We will know in a little more than a year whether John R. Kasich has a second act, or even a third one, in politics. But don’t be surprised if he does.
The Republican governor of Ohio looked like a political defeat waiting to happen in November 2011, after a state ballot measure that he pushed limiting union rights went down to a crushing 62 percent to 38 percent defeat.
But Kasich’s poll numbers have been rising ever since, and Buckeye State insiders believe that the former boy wonder of the Ohio GOP has bigger plans for himself if he wins a second term next year. They believe that the governor — and former nine-term House member — will mount another presidential run.
Public Policy Polling, a North Carolina-based Democratic polling firm, reported that Kasich was “the most unpopular governor” polled by the firm in August 2011. His approval rating was a weak 36 percent then, with a disapproval of 53 percent.
But a year later, the firm found Kasich’s approval up to 41 percent, the same as his disapproval rate. Other surveys conducted in the fall of 2012 found the governor in even better shape. A September 2012 Washington Post poll found Kasich’s job approval at 52 percent (56 percent among independents), and a CBS News/New York Times/Quinnipiac survey had his approval at 47 percent and his disapproval at only 38 percent.
Recent PPP and Quinnipiac polls continue to tell different stories about Kasich’s standing with voters and prospects for re-election. The Democratic firm found the governor’s job approval at 42 percent in mid-August, while Quinnipiac’s mid-June survey found his job approval at a strong 54 percent.
Quinnipiac showed Kasich leading his likely 2014 Democratic opponent, Cuyahoga County (Cleveland) Executive Ed FitzGerald, by 14 points, 47 percent to 33 percent. PPP found FitzGerald ahead 38 percent to 35 percent, an oddly (and difficult to believe) high percentage of undecided voters for such a high-profile sitting governor.
Kasich seems to have benefited from the state’s economic rebound, which President Barack Obama talked about often during his campaigning for a second term. That means FitzGerald and Buckeye State Democrats are in the position of having to emphasize the negative as they complain about Kasich’s handling of the state’s economy.
Most observers believe the governor is now better than even money to win a second term. (Rothenberg Political Report/Roll Call rates this race as Tossup/Tilt Republican.) And many of them believe that if he does that, he will make another run for president.
Of course, Kasich, whose 2000 bid for the Republican presidential nomination never got off the ground, is not publicly encouraging such talk.
As veteran political columnist Joe Hallett of The Columbus Dispatch noted in a late June column, it would be “bad form” for Kasich to acknowledge his interest in a national race even before Buckeye State voters had awarded him a second term.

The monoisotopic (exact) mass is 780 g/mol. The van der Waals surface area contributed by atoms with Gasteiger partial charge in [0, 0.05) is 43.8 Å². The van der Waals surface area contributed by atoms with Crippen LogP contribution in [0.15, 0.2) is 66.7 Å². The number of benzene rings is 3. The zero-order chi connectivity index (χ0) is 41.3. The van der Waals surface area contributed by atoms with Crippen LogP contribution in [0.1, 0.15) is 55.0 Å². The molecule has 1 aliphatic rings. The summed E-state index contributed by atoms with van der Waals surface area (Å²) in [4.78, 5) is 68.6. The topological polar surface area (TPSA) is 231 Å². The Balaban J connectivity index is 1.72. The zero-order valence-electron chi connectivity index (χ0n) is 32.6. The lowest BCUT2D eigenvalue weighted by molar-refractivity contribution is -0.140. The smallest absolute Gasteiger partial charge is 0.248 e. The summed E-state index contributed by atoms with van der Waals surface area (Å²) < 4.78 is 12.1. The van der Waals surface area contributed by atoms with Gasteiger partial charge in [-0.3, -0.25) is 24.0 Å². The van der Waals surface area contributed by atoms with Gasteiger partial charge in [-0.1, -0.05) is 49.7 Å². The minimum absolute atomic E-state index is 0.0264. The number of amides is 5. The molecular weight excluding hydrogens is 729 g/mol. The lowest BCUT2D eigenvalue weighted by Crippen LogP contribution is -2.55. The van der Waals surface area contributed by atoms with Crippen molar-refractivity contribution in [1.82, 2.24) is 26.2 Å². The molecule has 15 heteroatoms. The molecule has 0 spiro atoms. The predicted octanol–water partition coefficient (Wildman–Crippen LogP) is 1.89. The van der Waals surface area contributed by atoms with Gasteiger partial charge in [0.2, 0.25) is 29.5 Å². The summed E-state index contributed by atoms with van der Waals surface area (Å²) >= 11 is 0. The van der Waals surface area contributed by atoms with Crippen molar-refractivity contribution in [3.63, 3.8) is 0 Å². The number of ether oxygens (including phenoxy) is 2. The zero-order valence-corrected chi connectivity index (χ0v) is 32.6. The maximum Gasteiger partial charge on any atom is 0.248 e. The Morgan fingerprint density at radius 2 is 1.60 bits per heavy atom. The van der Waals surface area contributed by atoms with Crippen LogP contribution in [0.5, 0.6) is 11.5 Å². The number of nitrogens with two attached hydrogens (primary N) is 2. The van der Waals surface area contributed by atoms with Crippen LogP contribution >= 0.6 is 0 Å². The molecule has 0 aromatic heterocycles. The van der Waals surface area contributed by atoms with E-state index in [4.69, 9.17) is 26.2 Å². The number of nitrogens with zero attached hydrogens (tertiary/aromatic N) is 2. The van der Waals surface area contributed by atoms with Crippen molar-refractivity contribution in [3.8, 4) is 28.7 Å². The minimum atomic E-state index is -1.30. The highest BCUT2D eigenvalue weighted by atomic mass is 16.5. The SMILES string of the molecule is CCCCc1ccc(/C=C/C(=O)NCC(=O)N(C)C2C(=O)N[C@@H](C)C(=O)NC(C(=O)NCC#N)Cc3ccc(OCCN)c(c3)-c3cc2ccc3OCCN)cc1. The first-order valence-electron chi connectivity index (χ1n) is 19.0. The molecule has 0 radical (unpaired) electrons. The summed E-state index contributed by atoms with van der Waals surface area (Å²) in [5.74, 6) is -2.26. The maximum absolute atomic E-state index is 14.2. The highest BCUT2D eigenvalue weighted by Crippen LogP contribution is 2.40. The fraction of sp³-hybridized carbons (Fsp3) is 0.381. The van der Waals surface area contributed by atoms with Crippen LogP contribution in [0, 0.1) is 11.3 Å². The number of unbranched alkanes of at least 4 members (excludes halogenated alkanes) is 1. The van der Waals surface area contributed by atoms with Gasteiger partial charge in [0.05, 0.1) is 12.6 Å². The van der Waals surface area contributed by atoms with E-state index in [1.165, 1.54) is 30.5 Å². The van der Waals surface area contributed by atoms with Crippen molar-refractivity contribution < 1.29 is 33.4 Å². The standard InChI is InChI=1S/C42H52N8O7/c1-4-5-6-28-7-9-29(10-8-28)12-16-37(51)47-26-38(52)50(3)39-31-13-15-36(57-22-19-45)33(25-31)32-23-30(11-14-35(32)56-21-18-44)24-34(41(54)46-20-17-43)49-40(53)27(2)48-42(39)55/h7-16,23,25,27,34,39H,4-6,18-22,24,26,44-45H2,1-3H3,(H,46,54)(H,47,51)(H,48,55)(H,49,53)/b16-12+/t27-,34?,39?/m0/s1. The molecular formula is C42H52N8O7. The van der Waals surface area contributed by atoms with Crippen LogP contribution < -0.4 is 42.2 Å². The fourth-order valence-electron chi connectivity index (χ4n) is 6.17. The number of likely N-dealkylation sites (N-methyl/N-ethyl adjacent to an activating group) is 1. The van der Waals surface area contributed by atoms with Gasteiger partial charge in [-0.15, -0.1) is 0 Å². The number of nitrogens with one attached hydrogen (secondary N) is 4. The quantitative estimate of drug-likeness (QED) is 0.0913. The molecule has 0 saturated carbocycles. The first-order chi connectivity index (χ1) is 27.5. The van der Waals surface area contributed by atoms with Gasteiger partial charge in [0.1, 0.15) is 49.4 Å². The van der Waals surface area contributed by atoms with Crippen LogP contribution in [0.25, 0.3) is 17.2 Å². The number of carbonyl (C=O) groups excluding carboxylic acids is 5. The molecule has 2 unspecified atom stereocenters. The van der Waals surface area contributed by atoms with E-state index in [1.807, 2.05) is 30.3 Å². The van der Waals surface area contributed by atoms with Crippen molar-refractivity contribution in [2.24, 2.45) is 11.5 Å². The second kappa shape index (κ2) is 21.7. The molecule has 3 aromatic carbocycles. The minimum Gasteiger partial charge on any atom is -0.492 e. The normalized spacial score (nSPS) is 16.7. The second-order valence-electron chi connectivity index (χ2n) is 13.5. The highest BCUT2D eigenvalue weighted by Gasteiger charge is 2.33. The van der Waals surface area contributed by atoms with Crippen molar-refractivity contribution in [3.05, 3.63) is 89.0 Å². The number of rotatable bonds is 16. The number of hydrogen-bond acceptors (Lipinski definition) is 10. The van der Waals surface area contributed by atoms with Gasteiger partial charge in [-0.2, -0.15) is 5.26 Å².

This year’s version of Kasich is different from the one who ran for his party’s nomination more than a dozen years ago, or even from the one who backed that unsuccessful ballot measure less than two years ago.
As Wall Street Journal reporter Neil King Jr. pointed out in a noteworthy Aug. 14 piece, “An Ohio Prescription for GOP: Lower Taxes, More Aid for Poor,” Kasich has broadened the definition of what a conservative is, reaching back to echo former Rep. Jack Kemp’s concern with traditionally un-Republican constituencies.
Kasich, noted King, has pushed to expand Medicaid in Ohio and he has patched things up a bit with organized labor in the state, angering more than a few conservatives, including some in the legislature.
But it’s also true that this summer, the governor signed a bill that included provisions that supporters of legal abortion view as extremely restrictive.
If he runs for president, Kasich surely will assert that he cut taxes in Ohio at the same time that he eliminated the huge budget shortfall that he inherited. And he’ll tie his success in the Buckeye State to his federal record by saying that he balanced the budget when he was on Capitol Hill as well.
The governor is also likely to point to Ohio’s importance in any presidential contest (though the state’s Electoral College vote has fallen from 25 in 1980 to only 18 last year), arguing that his electoral success in the state would be an asset in a presidential election.
Insiders believe Kasich’s biggest change from his brief 2000 presidential run to a potential run in 2014 is money.
“He spends more time in the Cleveland media market than any place other than Columbus,” one longtime Ohio watcher said. “There are still plenty of votes and plenty of money up there. He has done a good job locking that money up. He finally has some serious people behind him financially.”
But Kasich would have to answer a handful of questions before being included as a top-tier contender. He will have to prove that his recent swerve to the left on some issues has not cost him future conservative support, and show that he can put together a team that can make him a formidable contender. And, most importantly, the governor has always been dogged by questions about his discipline as a candidate.
Almost 15 years ago, I wrote that Kasich hoped to run an “unconventional” campaign for the White House that would deliver a message of “anti-establishment populism” and attract everyone from Christian conservatives to younger voters and women. A lot has changed since then — including his party, the country and himself — but it isn’t clear that he can be any more successful in 2016 than he was in 2000.